While many entrepreneurs and startup leaders fail to scale, Jon believes they have a great appreciation for societal impact. He said, “increasingly high-quality founders appreciate the societal impact of what they're doing. I think that's a significant revolution. People also have a greater appreciation for the composition of their team. Entrepreneurs are thinking about the diversity of their team with concreteness early on.”

The lesson is: change management is challenging. As a startup leader, you will not be able to anticipate all of the unintended consequences of innovation. What you can do is create rigor around what the downsides may be and how you can remain on mission at scale by asking yourself the following questions:

  1. What will this look like at scale? 
  2. What are the incentives we're creating for others in the ecosystem?
  3. How might it be misused? 
  4. What are the second-order effects of these things?

Web3 Presents an Opportunity for a Clearer Value of Exchange with the Consumer

Web 2.0 is best characterized by trust in centralized exchanges. Its business model consists of digital giants and service providers that own customer data, ultimately used to earn revenue. As the web evolves, a new iteration built upon decentralization and greater user utility emerges — otherwise known as Web3. The question remains whether the model we have built web 2.0 around will prevail, or will it change significantly moving forward? 

Jon said, “I believe that incentives drive the world. If you are getting the wrong outcomes, you have the wrong incentives. I think the advertising-driven model, in particular, has created a lot of space for warping incentives.” He believes that while targeted advertising is critical, especially for small businesses, it fuels a lot of what he would call “pollution of the information ecosystem.” It's created significant negative externalities that are challenging to control. If we can create a more conducive world for respect for individual privacy, where people pay for services, we create a much clearer value of exchange with the consume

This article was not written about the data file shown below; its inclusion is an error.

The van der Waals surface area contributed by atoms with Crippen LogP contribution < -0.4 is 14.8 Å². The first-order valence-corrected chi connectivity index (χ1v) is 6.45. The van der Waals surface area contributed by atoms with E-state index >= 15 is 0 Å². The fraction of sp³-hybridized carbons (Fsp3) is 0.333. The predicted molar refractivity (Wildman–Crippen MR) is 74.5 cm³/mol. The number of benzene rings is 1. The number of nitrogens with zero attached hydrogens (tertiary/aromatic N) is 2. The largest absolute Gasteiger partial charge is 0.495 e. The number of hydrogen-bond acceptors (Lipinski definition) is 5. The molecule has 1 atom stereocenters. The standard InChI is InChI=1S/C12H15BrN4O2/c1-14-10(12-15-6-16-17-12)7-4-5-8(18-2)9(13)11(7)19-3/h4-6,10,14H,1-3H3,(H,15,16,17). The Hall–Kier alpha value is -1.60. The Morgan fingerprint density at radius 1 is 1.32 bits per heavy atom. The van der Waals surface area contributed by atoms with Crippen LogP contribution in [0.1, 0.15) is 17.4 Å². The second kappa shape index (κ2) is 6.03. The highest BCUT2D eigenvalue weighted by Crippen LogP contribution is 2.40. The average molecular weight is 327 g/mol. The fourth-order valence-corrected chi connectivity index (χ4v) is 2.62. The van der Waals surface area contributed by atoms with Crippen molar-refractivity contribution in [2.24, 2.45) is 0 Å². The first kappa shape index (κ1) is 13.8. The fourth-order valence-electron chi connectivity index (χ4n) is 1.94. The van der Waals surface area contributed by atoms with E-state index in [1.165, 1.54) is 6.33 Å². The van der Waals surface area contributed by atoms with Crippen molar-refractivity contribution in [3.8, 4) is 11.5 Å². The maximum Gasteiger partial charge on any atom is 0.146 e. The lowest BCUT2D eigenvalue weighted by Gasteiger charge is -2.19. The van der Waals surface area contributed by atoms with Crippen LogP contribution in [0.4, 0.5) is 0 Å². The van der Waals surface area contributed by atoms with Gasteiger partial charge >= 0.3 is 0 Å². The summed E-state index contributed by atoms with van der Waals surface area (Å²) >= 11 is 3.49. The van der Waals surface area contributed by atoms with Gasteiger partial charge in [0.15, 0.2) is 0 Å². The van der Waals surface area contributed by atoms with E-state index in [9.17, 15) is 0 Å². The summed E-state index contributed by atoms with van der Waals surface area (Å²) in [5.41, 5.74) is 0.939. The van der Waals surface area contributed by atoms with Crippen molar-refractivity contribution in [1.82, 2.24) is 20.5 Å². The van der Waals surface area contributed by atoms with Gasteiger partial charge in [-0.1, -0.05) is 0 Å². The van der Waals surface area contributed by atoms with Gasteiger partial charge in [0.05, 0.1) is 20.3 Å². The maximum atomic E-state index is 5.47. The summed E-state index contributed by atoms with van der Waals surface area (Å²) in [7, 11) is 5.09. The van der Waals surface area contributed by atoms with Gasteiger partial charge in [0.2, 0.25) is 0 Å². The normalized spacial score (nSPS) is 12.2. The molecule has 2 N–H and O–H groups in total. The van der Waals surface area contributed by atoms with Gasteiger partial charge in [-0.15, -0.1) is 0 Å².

Returning to the Office Is a Moment of Opportunity for Employers

After two years of video meetings and Slack chats, many companies are eager to get employees back to their desks. But how do you facilitate an equitable return to the workplace? Jon and Ragavan offered the following advice: 

  1. Meet the diverse needs of employees. Don’t set blanket expectations for all employees. Instead, establish clear criteria for who can remain fully remote by role and by personal circumstance/preferences. Jon said, “And for those working at home, it is going to require a great deal of intentionality. As a leader, you should think through the “little things” that can make or break a remote employee's experience, like having the right audio experience.”
  2. Leverage this moment to strengthen culture. Ragavan said, “from an inclusion perspective, decision-making should be written down and transparent, so everyone has access to it.”

If you missed the event, you could watch the entire conversation with Jon and Ragavan here. Every month, we sit down with leaders like Jon and Ragavan and dig into learnings from their backgrounds and careers. Make sure to subscribe to our newsletter to get updates on upcoming events.